The craziness of the London Design Festival is upon us once again. Each year it grows bigger and bigger, encompassing new parts of the city that have previously felt left out of late September’s creative buzz. Even to the hardened design festival goer London’s sheer scale can seem overwhelming. So, to help you with the impending FOMO, we’ve chosen 5 happenings that we think are must-sees.
I’ve chosen these, of course, through the Creative Data lens, which means I am interested in works that engage the public in a dynamic, interactive way, have an attention grabbing beauty, and will provoke conversations about some challenging social and or environmental themes.
Having been a judge at the first SustainRCA Awards in 2011, I am always excited by this show of new talent and their take on what it means to design a sustainable future. There are will be, inevitably, fascinating ideas in this show from across all RCA platforms. This is where the future is being created. The RCA says:
“This year, topics such as renewable, de-centralised energy and responses to London’s housing inequality, lack of connection with nature and the circular economy are most prominent. Notable work includes leather alternatives from jellyfish blooms and pineapple leaves, a controversial new way of mining precious metals and flexible wind harvesting structures.
This year’s theme is New Narratives – a nod to the need for new political and economic paradigms, and those willing to take a stand on environmental leadership. Expect ingenious products, materials innovation, solutions for society, and thought-provoking pieces that herald a bright new world.”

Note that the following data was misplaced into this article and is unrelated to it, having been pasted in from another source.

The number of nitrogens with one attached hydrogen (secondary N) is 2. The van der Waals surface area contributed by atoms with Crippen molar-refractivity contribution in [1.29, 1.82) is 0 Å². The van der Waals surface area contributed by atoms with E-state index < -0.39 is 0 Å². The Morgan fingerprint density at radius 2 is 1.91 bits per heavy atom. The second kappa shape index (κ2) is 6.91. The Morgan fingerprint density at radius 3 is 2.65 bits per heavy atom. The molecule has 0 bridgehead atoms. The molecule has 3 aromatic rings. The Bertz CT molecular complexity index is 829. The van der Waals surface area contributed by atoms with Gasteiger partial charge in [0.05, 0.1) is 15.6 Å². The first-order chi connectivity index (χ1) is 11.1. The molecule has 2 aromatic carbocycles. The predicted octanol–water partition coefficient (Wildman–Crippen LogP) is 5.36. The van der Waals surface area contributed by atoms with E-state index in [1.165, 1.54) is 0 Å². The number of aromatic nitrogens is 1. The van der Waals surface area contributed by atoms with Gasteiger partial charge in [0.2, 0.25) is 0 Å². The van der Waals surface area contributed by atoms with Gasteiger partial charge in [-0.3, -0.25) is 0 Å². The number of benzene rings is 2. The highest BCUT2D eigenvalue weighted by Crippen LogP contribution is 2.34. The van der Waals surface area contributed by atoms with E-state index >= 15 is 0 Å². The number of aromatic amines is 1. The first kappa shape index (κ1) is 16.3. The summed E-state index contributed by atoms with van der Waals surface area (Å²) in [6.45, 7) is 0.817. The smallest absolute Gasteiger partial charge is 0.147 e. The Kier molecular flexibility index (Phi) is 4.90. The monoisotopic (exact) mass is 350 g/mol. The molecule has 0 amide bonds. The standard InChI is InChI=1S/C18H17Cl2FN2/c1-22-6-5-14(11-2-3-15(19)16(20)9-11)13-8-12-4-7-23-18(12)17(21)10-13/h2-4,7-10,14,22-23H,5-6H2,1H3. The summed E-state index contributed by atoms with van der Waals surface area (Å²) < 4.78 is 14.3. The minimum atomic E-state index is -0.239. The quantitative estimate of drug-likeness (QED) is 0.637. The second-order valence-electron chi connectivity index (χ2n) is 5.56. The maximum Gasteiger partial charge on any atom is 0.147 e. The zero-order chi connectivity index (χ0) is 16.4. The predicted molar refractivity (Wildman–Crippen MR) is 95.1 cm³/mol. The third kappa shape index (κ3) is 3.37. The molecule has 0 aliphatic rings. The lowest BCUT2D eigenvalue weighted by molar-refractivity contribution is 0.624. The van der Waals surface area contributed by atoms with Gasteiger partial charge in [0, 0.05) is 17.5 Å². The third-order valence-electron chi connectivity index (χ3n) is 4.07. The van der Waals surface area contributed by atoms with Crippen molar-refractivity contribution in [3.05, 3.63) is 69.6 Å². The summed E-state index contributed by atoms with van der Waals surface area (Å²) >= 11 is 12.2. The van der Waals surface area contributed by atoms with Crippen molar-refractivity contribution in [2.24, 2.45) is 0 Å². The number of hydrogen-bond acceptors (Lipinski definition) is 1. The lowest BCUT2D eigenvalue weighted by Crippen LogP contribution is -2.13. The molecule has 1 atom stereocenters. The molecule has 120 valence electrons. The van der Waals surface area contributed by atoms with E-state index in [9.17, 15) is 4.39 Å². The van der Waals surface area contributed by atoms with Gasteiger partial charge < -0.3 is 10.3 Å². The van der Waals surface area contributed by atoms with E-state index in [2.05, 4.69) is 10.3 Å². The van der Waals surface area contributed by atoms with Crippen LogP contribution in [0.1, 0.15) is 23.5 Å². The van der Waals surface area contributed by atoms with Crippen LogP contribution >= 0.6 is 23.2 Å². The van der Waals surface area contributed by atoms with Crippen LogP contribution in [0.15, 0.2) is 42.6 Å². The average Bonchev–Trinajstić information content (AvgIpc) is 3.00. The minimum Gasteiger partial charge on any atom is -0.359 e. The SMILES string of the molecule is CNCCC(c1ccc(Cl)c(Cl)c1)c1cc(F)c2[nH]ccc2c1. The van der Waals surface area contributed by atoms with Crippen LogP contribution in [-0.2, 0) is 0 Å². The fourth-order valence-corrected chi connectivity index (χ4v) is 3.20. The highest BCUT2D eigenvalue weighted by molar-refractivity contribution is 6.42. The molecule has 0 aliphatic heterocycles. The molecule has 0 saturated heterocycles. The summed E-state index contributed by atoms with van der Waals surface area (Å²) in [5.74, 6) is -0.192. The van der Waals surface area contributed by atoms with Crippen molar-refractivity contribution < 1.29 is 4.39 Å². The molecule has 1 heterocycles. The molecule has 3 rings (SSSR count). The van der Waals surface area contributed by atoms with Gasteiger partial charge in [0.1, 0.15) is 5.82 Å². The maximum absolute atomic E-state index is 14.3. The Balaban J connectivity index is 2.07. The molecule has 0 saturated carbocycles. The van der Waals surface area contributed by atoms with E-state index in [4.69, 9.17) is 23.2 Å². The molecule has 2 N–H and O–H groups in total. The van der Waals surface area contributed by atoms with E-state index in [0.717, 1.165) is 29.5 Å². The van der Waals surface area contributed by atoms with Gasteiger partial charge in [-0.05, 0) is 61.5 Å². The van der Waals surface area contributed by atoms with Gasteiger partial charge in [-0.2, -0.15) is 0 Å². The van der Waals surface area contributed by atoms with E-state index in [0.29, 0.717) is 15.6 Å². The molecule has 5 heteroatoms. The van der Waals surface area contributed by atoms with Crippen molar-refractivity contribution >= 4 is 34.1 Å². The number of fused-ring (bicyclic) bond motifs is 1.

I think this installation by Austrian design duo mischer’traxler is vying for top spot at the festival in terms of beauty, drama, interaction and thought provoking content. This is what LDF say about it:
“The installation comprises 250 mouth-blown glass globes made by the Viennese glass company Lobmeyr. Each globe contains a single hand-fabricated insect and each insect has been printed onto foil, which has been laser cut and then hand embroidered to create the body. Capturing the full range of human engagement with this natural order, 25 insect species are represented, falling into three categories: extinct, common, and newly discovered.
From a distance, the insects are quiet and calm. A scattered few across the installation move, their vessels emitting a soft, glowing light. As visitors enter the darkened room and approach the installation, the insects come to life – moving more rapidly and emitting trilling noises as they collide with the glass in which they are encapsulated.
‘We have created a calm, yet alluring atmosphere, where people can engage with the installation and each other,’ say the designers. ‘It is a playful experience, but also a thoughtful project pointing at mankind’s relationship to nature. We want people to be surprised and delighted.'”
This year the festival has finally arrived on the south side of the River Thames with the Bankside Design District. The work that leapt out at me when scrolling through their listings was ‘Colourful Crossings’ – 3 installations by 3 different artists that encourage interaction with the neighbourhood. This is what LDF say: